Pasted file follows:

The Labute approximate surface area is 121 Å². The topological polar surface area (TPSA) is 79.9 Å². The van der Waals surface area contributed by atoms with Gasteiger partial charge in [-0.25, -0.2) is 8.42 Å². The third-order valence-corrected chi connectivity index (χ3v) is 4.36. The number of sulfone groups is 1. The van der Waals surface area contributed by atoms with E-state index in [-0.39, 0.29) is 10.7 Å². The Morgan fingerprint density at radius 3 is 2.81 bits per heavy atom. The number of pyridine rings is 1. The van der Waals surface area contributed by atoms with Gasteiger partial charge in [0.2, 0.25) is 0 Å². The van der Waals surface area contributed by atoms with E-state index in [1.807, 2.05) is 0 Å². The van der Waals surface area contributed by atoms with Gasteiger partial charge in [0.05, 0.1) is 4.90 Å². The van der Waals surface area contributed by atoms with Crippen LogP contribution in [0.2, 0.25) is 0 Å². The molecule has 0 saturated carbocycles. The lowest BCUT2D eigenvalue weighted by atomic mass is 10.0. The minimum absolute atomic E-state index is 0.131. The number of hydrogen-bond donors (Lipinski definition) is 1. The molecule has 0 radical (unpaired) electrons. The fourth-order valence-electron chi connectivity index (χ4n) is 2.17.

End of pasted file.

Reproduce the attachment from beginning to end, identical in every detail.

The Labute approximate surface area is 121 Å². The topological polar surface area (TPSA) is 79.9 Å². The van der Waals surface area contributed by atoms with Gasteiger partial charge in [-0.25, -0.2) is 8.42 Å². The third-order valence-corrected chi connectivity index (χ3v) is 4.36. The number of sulfone groups is 1. The van der Waals surface area contributed by atoms with E-state index in [-0.39, 0.29) is 10.7 Å². The Morgan fingerprint density at radius 3 is 2.81 bits per heavy atom. The number of pyridine rings is 1. The van der Waals surface area contributed by atoms with Gasteiger partial charge in [0.2, 0.25) is 0 Å². The van der Waals surface area contributed by atoms with E-state index in [1.807, 2.05) is 0 Å². The van der Waals surface area contributed by atoms with Gasteiger partial charge in [0.05, 0.1) is 4.90 Å². The van der Waals surface area contributed by atoms with Crippen LogP contribution in [0.2, 0.25) is 0 Å². The molecule has 0 saturated carbocycles. The lowest BCUT2D eigenvalue weighted by atomic mass is 10.0. The minimum absolute atomic E-state index is 0.131. The number of hydrogen-bond donors (Lipinski definition) is 1. The molecule has 0 radical (unpaired) electrons. The fourth-order valence-electron chi connectivity index (χ4n) is 2.17.